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#1182050 - 04/17/09 06:43 AM Your Personal Experience with Virtual Dynamics
Bogdan Zarkin Offline
Junior Member

Registered: 04/04/09
Posts: 8
Loc: Toronto, Canada
Has anyone had a good one ? When an organic human plays an organic piano crescendo he doesn't only quantify, he qualifies and factors in context, genre, style, tempo, personal interpretation, etc. (subconsciously, I guess).

So I'm working away on Final Printmusic (good software, but cheaper cousin of makemusic finale 2009), and I click on their dynamic specs, and they seem reasonable.


Marking / Velocity

ff / 101
f / 88
mf / 75
mp / 62
p / 49
pp / 36


However, I've noticed that going from mp in one section to mf in another, yields a much larger increase in apparent volume than 62 to 75. It's more like 62 to 95.

What's been your experience when getting the program *you* use to play back your piece and it's appropriate dynamic markings ? Close to the real thing ?
Ain't nothing like the real thing ? Somewhere in between ?


I rate my experience a C- ... any suggestions, opinions, stories or insight would be much appreciated.



Edited by Bogdan Zarkin (04/17/09 06:45 AM)
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#1182058 - 04/17/09 07:32 AM Re: Your Personal Experience with Virtual Dynamics [Re: Bogdan Zarkin]
Tar Offline
Full Member

Registered: 10/25/08
Posts: 296
Loc: Munich, Germany
Getting the computer to do proper dynamics is a messy business. Each virtual instrument is so different from another in timbre and power that these values simply won't be universal across users or even within the same piece. How could a software tell the difference between a trumpeter playing f as in an accompanying passage from a trumpeter playing f as a soloist?

My solution in Finale is to construct my own two-dimensional table for all dynamics as follows:

Series 1: the solo dynamics
ff - 127
f - 112
mf - 96
mp - 64 (note the two-dynamic gap between mp and mf)
p - 48
pp - 32
ppp - 16

Series 2 = series 1 minus 12
Series 3 = series 1 minus 24
Series 4 = series 1 minus 36

adjusting the lower dynamic ranges accordingly so that they don't plunge into negative figures.

This way I can assign dynamics markings semi-independently from the actual volume of the music I desire. Sure, it takes more effort, but I simply don't believe there's a software that intelligently interprets instrumental balance as well as volumes simply from dynamic markings.

Of course, if I really, really want to make a synthetic recording of my piece, I'd skip Finale completely and use something that handles MIDI data more intuitively.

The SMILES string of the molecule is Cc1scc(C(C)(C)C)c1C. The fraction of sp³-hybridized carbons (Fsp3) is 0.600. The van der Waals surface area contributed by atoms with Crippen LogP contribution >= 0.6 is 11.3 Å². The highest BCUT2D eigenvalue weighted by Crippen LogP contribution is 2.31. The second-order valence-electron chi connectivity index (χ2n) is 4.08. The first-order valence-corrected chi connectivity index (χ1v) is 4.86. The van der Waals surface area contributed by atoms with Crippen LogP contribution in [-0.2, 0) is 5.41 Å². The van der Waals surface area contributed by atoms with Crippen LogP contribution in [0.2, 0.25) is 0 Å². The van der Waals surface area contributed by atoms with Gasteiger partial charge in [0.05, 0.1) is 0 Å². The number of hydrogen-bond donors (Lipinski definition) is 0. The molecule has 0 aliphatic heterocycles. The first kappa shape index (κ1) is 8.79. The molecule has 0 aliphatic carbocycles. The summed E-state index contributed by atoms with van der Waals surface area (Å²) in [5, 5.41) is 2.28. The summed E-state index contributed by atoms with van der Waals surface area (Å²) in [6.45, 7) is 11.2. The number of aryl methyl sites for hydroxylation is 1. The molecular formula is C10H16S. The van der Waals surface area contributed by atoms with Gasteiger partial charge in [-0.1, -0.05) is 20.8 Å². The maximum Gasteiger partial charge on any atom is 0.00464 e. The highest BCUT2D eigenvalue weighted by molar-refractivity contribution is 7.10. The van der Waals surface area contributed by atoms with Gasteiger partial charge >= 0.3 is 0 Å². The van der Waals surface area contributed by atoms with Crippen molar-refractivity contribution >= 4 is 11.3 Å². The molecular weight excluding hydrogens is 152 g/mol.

Edited by Tar (04/17/09 07:33 AM)
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#1182410 - 04/17/09 05:06 PM Re: Your Personal Experience with Virtual Dynamics [Re: Tar]
RogerW Offline
Full Member

Registered: 01/10/08
Posts: 441
In Sibelius I really don't care about playback dynamics. Sibelius won't play anything like a real musician anyway, so I find it a waste of time to try to make it do so. I assign dynamics according to how I want real players to play it and ignore the playback. Sometimes if I'm really bothered by faulty playback, I might turn of playback for the written dynamics and add hidden dynamics that are closer to the truth. If I want to create a digital performance, I work in cubase.

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#1182744 - 04/18/09 03:47 AM Re: Your Personal Experience with Virtual Dynamics [Re: RogerW]
RowyVH Offline
Full Member

Registered: 09/02/05
Posts: 26
Loc: The Netherlands
Use Finale to make a nice score, save the file as a midi and use a midi sequencer like Cubase to humanize the soundfile.

You can hear examples of humanized midi on my website, but you'll have to go to the part that's in Dutch.

Go to this page: http://composer.rowy.net/Muziek-notatie.html

Scroll down a bit and you'll find three titles:
Holst - Mars / Satie - Le piccadilly / Bach - Badinerie

Click a title. What you'll hear is a humanized midi I worked on in Cubase. I used the virtual orchestra Edirol HQ-OR Orchestra to make the sound files (MP3).

The pieces are not complete. Mind you, these are professional productions I made for a website that offers classical ringtones to the public.

If you want to make these kind of soundfiles, you will have to know something about orchestration, music theory, and you will need some experience as a sound editor, prefably in music production.

But, as you can hear, it can be done.

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